15,800
Production 7,550
Computer & Mathematical 3,550 1,150
Arts, Design, Entertainment, Sports, & Media 3,650
800
Architecture & Engineering 2,700
650
Farming, Fishing, & Forestry
5,300 550
Life, Physical, & Social Science 2,100 550
Legal 2,250 450
0
10,000
2006 Estimate
20,000
30,000
40,000
50,000
60,000
70,000
Change through 2016
* The Glossary in the back of this document gives an explanation for each of these major occupational categories. Source: Occupational Projections 2006‐2016, Texas Workforce Commission, Austin, TX. According to projections from the Texas Workforce Commission, jobs for personal & home care aides will grow the most with an average of 1,275 jobs per year followed by 400 jobs per year for Elementary School Teachers. Exhibit 10 shows the top 25 occupations adding the largest number of jobs in the Rio Grande Valley. Office of Institutional Research & Effectiveness, The University of Texas‐Pan American 9 Exhibit 10: Top 25 Occupations Projected in the Rio Grande Valley ‐ 2006 to 2016 Occupations Personal & Home Care Aides Elementary School Teachers, Except Special Education
Retail Salespersons Combined Food Prep & Serving Workers, Including Fast Food
Registered Nurses Home Health Aides Customer Service Representatives Secondary School Teachers, Except Special & Vocational Ed
Middle School Teachers, Except Special & Vocational Ed
Waiters & Waitresses Office Clerks, General Teacher Assistants Nursing Aides, Orderlies, & Attendants Cashiers Janitors & Cleaners, Except Maids & Housekeeping Cleaners
Child Care Workers Truck Drivers, Heavy & Tractor‐Trailer Licensed Practical & Licensed Vocational Nurses
Executive Secretaries & Administrative Assistants
Receptionists & Information Clerks First‐Line Supervisors/Managers of Retail Sales Workers
Medical Assistants Bookkeeping, Accounting, & Auditing Clerks
Secretaries, Except Legal, Medical, & Executive
First‐Line Supervisors/Mgrs. of Food Prep & Serving Workers
Annual Average Employment 2006 2016 22,050
9,750
13,900
10,600
7,650
5,800
6,250
6,350
5,000
5,500
6,200
5,400
4,200
10,950
5,150
4,450
5,550
3,700
4,150
2,950
5,850
1,700
4,050
4,250
1,850
34,800 13,750 17,700 14,350 10,850 8,550 8,300 8,300 6,900 7,250 7,900 7,100 5,750 12,400 6,550 5,800 6,750 4,800 5,200 4,000 6,850 2,700 4,950 4,900 2,500 Number Change (10 yrs.) Growth Rate 12,750 4,000 3,800 3,750 3,200 2,750 2,050 1,950 1,900 1,750 1,700 1,700 1,550 1,450 1,400 1,350 1,200 1,100 1,050 1,050 1,000 1,000 900 650 650 57.8%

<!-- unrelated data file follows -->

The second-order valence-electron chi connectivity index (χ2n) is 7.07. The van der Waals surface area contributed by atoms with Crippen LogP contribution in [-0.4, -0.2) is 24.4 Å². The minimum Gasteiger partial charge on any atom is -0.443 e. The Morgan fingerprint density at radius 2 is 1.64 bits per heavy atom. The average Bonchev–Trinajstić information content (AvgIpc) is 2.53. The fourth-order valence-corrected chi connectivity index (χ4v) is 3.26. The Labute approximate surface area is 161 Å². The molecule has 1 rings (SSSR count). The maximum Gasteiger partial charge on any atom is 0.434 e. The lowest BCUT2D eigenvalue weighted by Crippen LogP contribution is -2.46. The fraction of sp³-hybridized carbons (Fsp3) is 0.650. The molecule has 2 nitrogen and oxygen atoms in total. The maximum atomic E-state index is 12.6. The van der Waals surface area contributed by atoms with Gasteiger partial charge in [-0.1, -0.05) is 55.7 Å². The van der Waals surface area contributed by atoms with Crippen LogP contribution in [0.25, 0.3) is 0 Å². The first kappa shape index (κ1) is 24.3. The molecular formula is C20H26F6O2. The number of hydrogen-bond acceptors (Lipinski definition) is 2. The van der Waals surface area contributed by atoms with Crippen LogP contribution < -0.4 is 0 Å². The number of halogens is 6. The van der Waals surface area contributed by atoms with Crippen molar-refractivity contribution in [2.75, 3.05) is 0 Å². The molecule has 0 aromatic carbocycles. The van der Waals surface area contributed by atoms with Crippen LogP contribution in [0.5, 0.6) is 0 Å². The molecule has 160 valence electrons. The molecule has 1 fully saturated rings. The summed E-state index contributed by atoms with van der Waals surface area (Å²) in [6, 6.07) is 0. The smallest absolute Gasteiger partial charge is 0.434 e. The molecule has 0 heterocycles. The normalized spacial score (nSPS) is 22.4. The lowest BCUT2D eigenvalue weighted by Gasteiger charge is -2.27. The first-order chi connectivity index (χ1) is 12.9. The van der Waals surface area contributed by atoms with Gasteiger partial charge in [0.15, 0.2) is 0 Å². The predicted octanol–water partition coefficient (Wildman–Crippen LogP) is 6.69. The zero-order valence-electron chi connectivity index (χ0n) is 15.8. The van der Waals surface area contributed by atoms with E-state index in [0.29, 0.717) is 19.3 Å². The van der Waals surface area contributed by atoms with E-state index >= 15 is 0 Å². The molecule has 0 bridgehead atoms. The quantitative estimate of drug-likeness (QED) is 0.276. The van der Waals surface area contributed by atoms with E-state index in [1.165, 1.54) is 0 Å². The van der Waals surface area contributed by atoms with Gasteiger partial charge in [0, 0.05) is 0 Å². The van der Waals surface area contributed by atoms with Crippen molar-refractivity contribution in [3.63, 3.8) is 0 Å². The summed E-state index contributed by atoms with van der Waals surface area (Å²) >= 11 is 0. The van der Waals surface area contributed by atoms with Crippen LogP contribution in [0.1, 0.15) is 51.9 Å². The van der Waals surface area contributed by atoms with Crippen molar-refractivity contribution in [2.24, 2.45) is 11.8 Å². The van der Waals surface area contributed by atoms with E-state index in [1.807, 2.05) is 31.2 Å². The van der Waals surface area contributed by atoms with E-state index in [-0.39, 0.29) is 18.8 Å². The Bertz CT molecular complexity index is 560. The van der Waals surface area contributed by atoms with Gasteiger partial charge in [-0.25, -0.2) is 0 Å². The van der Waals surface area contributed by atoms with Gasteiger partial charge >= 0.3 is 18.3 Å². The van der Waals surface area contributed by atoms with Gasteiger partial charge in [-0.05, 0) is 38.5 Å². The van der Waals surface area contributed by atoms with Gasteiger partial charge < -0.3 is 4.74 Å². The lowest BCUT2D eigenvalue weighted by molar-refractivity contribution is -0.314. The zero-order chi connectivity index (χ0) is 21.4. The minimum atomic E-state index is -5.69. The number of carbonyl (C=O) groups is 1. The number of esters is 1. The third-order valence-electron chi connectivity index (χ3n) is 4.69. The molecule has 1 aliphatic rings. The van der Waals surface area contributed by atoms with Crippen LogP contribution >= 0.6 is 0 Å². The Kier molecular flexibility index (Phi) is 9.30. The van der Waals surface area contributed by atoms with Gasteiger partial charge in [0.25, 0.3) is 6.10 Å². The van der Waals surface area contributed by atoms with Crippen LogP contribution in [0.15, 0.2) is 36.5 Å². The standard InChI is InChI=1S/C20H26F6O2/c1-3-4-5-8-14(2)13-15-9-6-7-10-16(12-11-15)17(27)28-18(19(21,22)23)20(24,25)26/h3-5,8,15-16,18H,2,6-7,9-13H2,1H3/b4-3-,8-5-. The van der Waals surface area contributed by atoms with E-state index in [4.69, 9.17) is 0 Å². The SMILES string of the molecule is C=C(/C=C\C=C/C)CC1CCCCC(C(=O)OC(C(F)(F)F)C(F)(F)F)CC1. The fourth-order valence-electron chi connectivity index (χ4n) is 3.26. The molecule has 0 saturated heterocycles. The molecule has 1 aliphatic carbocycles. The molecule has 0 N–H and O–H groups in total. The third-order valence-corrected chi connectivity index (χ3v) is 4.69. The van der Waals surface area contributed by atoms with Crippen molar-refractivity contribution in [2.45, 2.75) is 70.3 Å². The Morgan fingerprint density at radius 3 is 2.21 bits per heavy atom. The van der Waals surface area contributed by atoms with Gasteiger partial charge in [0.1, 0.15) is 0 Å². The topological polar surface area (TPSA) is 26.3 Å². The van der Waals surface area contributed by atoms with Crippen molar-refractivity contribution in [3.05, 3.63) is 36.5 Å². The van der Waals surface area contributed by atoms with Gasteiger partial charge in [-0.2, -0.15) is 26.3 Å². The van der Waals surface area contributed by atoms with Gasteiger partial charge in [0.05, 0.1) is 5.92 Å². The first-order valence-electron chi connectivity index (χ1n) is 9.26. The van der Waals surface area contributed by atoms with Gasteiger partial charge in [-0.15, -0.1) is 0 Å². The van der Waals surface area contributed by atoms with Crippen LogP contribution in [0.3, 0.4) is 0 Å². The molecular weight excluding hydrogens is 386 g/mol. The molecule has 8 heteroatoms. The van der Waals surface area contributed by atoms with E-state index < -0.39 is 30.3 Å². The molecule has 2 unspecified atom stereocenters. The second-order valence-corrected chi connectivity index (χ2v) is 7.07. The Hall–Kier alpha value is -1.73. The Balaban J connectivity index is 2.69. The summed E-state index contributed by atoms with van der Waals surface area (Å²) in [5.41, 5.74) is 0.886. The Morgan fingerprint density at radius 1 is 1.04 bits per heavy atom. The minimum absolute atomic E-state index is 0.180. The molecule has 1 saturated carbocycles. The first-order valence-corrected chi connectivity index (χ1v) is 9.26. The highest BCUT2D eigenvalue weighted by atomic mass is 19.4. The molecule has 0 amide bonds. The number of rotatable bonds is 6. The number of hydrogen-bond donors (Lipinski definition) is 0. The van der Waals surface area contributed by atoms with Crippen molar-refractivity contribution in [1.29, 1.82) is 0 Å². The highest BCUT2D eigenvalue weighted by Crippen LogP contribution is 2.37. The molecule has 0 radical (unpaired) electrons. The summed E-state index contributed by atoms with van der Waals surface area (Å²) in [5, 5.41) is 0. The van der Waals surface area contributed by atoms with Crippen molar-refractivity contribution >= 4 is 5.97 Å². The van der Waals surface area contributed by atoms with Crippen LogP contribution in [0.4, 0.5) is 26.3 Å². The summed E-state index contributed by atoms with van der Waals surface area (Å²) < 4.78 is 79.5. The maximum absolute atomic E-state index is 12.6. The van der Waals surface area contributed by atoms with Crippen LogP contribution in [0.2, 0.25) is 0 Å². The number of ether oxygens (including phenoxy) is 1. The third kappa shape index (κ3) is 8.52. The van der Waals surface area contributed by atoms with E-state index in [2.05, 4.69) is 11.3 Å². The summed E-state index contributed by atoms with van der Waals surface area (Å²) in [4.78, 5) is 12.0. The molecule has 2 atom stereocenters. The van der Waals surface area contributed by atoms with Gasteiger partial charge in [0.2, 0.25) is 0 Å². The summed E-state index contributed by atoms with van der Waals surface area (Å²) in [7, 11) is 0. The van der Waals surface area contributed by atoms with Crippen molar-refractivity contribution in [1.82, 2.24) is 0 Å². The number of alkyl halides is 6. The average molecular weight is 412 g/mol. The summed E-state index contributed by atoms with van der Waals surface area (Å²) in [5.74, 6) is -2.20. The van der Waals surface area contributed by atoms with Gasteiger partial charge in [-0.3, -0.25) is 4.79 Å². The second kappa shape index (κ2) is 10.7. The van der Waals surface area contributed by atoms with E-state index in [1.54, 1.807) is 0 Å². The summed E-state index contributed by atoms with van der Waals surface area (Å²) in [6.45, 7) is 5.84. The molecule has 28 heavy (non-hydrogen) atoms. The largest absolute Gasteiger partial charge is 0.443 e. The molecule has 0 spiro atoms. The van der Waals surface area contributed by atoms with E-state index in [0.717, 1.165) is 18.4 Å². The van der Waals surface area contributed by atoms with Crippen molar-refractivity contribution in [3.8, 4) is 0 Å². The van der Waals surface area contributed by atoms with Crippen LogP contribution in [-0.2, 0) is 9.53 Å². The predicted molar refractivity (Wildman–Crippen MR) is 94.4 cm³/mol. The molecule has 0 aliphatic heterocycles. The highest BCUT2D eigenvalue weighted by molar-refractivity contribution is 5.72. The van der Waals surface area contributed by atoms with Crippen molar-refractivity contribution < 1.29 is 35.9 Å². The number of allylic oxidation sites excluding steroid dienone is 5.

41.0%
27.3%
35.4%
41.8%
47.4%
32.8%
30.7%
38.0%
31.8%
27.4%
31.5%
36.9%
13.2%
27.2%
30.3%
21.6%
29.7%
25.3%
35.6%
17.1%
58.8%
22.2%
15.3%
35.1%
Source: Occupational Projections 2006‐2016, Texas Workforce Commission, Austin, TX. The list below shows the education level needed for occupations that have at least 10 job openings per year in the Rio Grande Valley. Jobs requiring a First Professional or Doctoral degree (# of average annual job openings, 10 or more) 

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
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Physicians and Surgeons, various specialties (85) Lawyers (50) Pharmacists (40) Clinical, Counseling, and School Psychologists (20) Medical Scientists, Except Epidemiologists (10) 10 Office of Institutional Research & Effectiveness, The University of Texas‐Pan American
Jobs requiring a Master’s degree (# of average annual job openings, 10 or more) 
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Educational, Vocational, and School Counselors (60) Clergy (45) Physical Therapists (40) Instructional Coordinators (35) Speech‐Language Pathologists (35) Librarians (30) Counselors, all Other (20) Health Specialties Teachers, Postsecondary (20) Occupational Therapists (20) Mental Health and Substance Abuse Social Workers (15) Physician Assistants (10) Jobs requiring a Bachelor's or higher degree, plus work experience (# of average annual job openings, 10 or more) 
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General and Operations Managers (165) Education Administrators, Elementary and Secondary School (80) Medical and Health Services Managers (50) Administrative Services Managers (30) Management Analysts (30) Vocational Education Teachers, Secondary School (30) Chief Executives (25) Financial Managers (25) Training and Development Specialists (25) Sales Managers (20) Vocational Education Teachers, Postsecondary (20) Farm, Ranch, and Other Agricultural Managers (15) Education Administrators, Preschool and Child Care Center/Program (10) Jobs requiring a Bachelor’s degree (# of average annual job openings, 20 or more) (Note: this list was too long to incorporate all jobs with 10 or more openings hence it shows jobs with 20 or more job openings). 
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Elementary School Teachers, Except Special Education (610) Secondary School Teachers, Except Special and Vocational Education (390) Middle School Teachers, Except Special and Vocational Education (300) Teachers and Instructors, all Other (115) Accountants and Auditors (100) Business Operations Specialists, all Other (70) Special Education Teachers, Preschool, Kindergarten, and Elementary School (65) Kindergarten Teachers, Except Special Education (55) Construction Managers (45) Child, Family, and School Social Workers (45) Computer Systems Analysts (40) Office of Institutional Research & Effectiveness, The University of Texas‐Pan American 11 
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Medical and Public Health Social Workers (35) Special Education Teachers, Middle School (30) Social and Community Service Managers (25) Network and Computer Systems Administrators (25) Special Education Teachers, Secondary School (25) Securities, Commodities, and Financial Services Sales Agents (25) Property, Real Estate, and Community Association Managers (20) Employment, Recruitment, and Placement Specialists (20) Loan Officers (20) Network Systems and Data Communications Analysts (20) Civil Engineers (20) Medical and Clinical Laboratory Technologists (20) Insurance Sales Agents (20) Jobs requiring an Associate’s degree (# of average annual job openings, 10 or more) 